T Nation

Insanely Tight QL Muscle?


#1

Hey guys, so Ive noticed all the time after lifting, my sides are always super tight. Not so much my lower back, but where the QL is and a little lower. During deadlifts and rows ect, even though my core is braced and I use the proper muscles, it is always super tight. I have tried foam rolling, hip stretches, ect but just cant seem to fix this issue.

Has anyone on here had this issue and used certain stretches or exercises to fix it?


#2

Activate those glutes! Tennis ball and all that stuff. Check out your hips, are they even? I thought I knew what the QL was but then I looked it up and was wrong.


#3

I actually believe my hips are uneven as I do feel a tilt in them. I have looked up ways to fix this, but cannot figure it out for the life of me. Any suggestions?


#4

I had a similar problem. Things that helped me;

-Activate Glutes. I tried several exercises. Many didn’t help. Finally, I tried Clam Shells and they worked great. Now I do them with a mini-short band around my knees so I don’t have to do 100.

-Do abs. I know everyone does abs, but you gotta do them right. Think about pulling the ribs towards the pelvis (pulldown abs). Or pulling the pelvis towards the ribs (leg raises). Picture your QL stretching out and relaxing as your abs contract. If your QL is tight, your spine is arched backwards. Use the abs to pull your pelvis towards your ribs and return your spine to neutral. Pulldowns abs, with a band looped over the power rack work great for this.

-Work the obliques. When I started, my obliques sucked. I couldn’t “feel” them working. I did lots of 1 Arm Farmer’s Walk. Even though I couldn’t actively contract my obliques, they HAD to work on this move. After a few weeks I started doing sidebends with dumbbells and kettlebells. You don’t have to bend over too far, work the obliques, not the lower back. Also, make sure your spine is neutral.

-Standing calf raises on 1 foot. When I first tried these I was all over the place. My feet and calves didn’t work symmetrically! No wonder my hips and back sucked. I also had trouble standing up straight and bracing properly. As this improved my hips felt way better.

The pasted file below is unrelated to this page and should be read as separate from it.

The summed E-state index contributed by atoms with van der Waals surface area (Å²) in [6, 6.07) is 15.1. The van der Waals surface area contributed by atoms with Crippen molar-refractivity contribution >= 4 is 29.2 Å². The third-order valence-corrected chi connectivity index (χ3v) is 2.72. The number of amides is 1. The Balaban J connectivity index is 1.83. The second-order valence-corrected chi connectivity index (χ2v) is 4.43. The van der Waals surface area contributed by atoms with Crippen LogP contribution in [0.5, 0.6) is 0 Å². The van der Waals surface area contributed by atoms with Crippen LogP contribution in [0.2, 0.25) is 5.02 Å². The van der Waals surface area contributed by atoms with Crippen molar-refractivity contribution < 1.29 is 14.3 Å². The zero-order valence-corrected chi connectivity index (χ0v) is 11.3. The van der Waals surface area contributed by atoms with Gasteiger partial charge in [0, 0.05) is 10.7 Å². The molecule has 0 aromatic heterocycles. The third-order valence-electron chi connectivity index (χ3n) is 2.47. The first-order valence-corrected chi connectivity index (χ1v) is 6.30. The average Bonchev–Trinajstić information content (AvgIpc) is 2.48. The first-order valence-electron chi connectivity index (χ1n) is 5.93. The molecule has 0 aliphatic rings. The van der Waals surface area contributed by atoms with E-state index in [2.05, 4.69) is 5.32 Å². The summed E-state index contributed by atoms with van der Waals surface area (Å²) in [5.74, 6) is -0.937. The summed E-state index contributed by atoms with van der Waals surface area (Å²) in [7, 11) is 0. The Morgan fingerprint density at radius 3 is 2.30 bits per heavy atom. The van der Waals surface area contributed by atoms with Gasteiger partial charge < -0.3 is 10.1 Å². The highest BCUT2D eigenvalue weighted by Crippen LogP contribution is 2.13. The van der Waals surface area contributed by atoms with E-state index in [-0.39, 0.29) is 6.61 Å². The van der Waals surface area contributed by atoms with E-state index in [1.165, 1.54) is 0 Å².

-Single leg work. My feet and calves sucked. My obliques sucked. My lower abs sucked. My hips were crooked. Of course my legs were not evenly developed! For 6 weeks I did everything 1 leg at a time. All sets and reps on the weak leg or side first, then match with the stong leg/side.

-Wearing a belt. I started wearing my belt for all rows, lunges, shrugs and lifts where I was standing on my feet. Before every set I made sure to get my spine neutral, and push my abs “out,” or into the belt. This helped keep my core neutral, and not over-arched.


#5

Awesome advice FlatsFarmer! I will add all of that into my training. I do notice that my left leg is MUCH weaker than my right which could also play a major role in this. I looked up a forum on here lastnight after posting this and saw a guy who recommended pistol squats and goblet bulgarian squats. Will be adding those also. Thanks!


#6

[quote]FlatsFarmer wrote:
I had a similar problem. Things that helped me;

-Activate Glutes. I tried several exercises. Many didn’t help. Finally, I tried Clam Shells and they worked great. Now I do them with a mini-short band around my knees so I don’t have to do 100.

-Do abs. I know everyone does abs, but you gotta do them right. Think about pulling the ribs towards the pelvis (pulldown abs). Or pulling the pelvis towards the ribs (leg raises). Picture your QL stretching out and relaxing as your abs contract. If your QL is tight, your spine is arched backwards. Use the abs to pull your pelvis towards your ribs and return your spine to neutral. Pulldowns abs, with a band looped over the power rack work great for this.

-Work the obliques. When I started, my obliques sucked. I couldn’t “feel” them working. I did lots of 1 Arm Farmer’s Walk. Even though I couldn’t actively contract my obliques, they HAD to work on this move. After a few weeks I started doing sidebends with dumbbells and kettlebells. You don’t have to bend over too far, work the obliques, not the lower back. Also, make sure your spine is neutral.